During the time that he lodged at Mrs Barry’s, Sawson worked as a farm labourer. He was a hard worker and much sought after by the local farmers for he was prepared to work at all times and in all weather, though no matter how hot it became he was never known to remove his shirt. He was not, however, popular with his fellow workers: he declined to enter into any more conversation with them than was necessary to carry out the work in hand. His size and strength was such that that others soon learnt that it was best to leave him to himself. Of an evening, he would, like many of his fellow labourers, make his way to the Talbot. But he would remain apart from them, choosing to sit alone on an old oak kitchen chair in the alcove which commanded a view, during the hours of daylight, of the road from Portsmouth as it wound down from the gap through the Downs. The positioning of the alcove was such that anyone sitting there had a clear view into the centre of the inn and the main door and yet could not be seen immediately by those entering. The regular patrons of the Talbot soon came to realise that that was Sawson’s seat and except when the occasional traveller inadvertently sat there, it was never occupied by anyone else. On those rare occasions when a stranger did sit there, they soon realised that their presence was resented and they moved. Sawson himself would not say anything, but a look from him was enough for them to realise that they were trespassing.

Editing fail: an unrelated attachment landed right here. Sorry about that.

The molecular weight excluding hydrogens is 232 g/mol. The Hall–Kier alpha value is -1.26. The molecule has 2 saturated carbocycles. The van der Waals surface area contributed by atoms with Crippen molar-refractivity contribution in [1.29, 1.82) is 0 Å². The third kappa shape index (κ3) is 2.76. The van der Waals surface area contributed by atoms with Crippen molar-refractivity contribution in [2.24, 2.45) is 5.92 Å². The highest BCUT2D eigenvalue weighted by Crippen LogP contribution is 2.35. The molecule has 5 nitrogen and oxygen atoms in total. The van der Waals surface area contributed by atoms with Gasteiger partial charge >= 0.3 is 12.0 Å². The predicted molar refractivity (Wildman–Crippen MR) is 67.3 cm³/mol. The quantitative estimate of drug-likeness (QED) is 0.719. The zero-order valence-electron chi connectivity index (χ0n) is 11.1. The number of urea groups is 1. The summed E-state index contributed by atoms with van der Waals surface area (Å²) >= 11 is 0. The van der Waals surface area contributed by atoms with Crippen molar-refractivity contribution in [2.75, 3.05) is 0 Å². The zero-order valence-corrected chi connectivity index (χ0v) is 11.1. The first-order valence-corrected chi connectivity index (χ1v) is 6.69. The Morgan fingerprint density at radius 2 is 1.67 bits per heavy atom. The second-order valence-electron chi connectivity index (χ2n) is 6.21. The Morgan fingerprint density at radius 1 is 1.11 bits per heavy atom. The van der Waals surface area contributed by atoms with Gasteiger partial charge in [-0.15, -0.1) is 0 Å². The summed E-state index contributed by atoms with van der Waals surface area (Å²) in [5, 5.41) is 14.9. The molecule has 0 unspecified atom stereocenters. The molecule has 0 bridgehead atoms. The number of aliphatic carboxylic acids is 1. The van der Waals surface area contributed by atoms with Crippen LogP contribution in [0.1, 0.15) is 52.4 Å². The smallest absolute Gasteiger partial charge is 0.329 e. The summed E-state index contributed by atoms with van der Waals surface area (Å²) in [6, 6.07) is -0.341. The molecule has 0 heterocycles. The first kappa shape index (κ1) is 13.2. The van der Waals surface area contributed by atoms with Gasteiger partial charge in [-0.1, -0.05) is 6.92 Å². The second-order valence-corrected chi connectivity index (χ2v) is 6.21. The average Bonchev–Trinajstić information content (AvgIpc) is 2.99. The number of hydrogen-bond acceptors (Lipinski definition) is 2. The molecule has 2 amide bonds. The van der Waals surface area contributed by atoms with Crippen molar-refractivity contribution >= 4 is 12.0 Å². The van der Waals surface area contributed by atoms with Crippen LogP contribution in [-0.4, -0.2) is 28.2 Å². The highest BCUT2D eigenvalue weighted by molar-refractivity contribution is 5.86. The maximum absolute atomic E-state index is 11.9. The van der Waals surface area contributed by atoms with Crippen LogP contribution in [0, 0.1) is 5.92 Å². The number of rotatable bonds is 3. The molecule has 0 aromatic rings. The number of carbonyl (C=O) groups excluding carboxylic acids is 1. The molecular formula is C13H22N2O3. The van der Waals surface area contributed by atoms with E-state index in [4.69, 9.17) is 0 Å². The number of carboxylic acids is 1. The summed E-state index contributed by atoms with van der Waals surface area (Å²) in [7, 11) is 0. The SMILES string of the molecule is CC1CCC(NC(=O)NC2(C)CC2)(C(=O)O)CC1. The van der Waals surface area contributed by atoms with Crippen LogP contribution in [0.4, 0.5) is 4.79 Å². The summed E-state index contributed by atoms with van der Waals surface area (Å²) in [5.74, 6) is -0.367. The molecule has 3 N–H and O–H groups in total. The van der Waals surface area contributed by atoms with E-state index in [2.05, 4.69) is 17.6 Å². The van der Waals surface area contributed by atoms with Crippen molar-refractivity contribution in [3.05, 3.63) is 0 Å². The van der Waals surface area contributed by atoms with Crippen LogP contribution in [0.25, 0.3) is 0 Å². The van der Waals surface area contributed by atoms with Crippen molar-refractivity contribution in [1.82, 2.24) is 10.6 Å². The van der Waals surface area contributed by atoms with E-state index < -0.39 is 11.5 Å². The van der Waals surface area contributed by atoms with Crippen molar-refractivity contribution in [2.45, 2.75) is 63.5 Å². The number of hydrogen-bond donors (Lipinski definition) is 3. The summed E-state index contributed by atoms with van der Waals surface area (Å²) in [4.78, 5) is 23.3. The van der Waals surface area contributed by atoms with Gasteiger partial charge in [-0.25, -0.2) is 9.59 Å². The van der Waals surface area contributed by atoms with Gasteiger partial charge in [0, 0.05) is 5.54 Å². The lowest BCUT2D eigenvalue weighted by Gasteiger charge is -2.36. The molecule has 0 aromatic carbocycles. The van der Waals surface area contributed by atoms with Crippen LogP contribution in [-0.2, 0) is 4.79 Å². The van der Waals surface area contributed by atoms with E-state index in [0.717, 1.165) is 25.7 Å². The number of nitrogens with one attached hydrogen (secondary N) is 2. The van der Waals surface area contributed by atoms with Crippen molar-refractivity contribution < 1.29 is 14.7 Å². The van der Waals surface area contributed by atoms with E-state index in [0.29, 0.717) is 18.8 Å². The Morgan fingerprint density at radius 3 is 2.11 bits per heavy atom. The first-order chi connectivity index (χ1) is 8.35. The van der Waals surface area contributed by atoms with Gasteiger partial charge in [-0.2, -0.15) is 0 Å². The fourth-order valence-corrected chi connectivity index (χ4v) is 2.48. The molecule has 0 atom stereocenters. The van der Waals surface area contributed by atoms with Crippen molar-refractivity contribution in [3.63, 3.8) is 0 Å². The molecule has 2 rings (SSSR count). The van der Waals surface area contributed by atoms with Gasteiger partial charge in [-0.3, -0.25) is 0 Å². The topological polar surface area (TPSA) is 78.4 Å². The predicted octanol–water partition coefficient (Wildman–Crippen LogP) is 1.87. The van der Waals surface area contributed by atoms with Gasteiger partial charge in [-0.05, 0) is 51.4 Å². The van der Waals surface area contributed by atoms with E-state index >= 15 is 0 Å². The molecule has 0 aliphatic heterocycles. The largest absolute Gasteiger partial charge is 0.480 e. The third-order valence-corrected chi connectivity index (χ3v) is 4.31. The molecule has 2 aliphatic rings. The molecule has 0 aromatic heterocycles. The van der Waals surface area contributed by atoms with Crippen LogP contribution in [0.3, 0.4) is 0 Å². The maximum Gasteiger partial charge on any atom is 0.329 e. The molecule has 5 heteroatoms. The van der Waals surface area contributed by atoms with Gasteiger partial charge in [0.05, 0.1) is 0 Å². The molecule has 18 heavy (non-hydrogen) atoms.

The ale at the Talbot, brewed by the landlord, Tom Merington, was renowned by locals and travellers alike. In a time when most taverns brewed their own, the quality of ale varied greatly and many who were making their way along the Portsmouth road preferred to travel the extra mile to get to “Tom’s” not only to slake their thirst but also to enjoy the mutton pies, roast meats, fresh bread and home-made cheeses and more, all made by Tom’s wife, Kate. As a consequence, the Talbot was far busier than one might have expected given its location.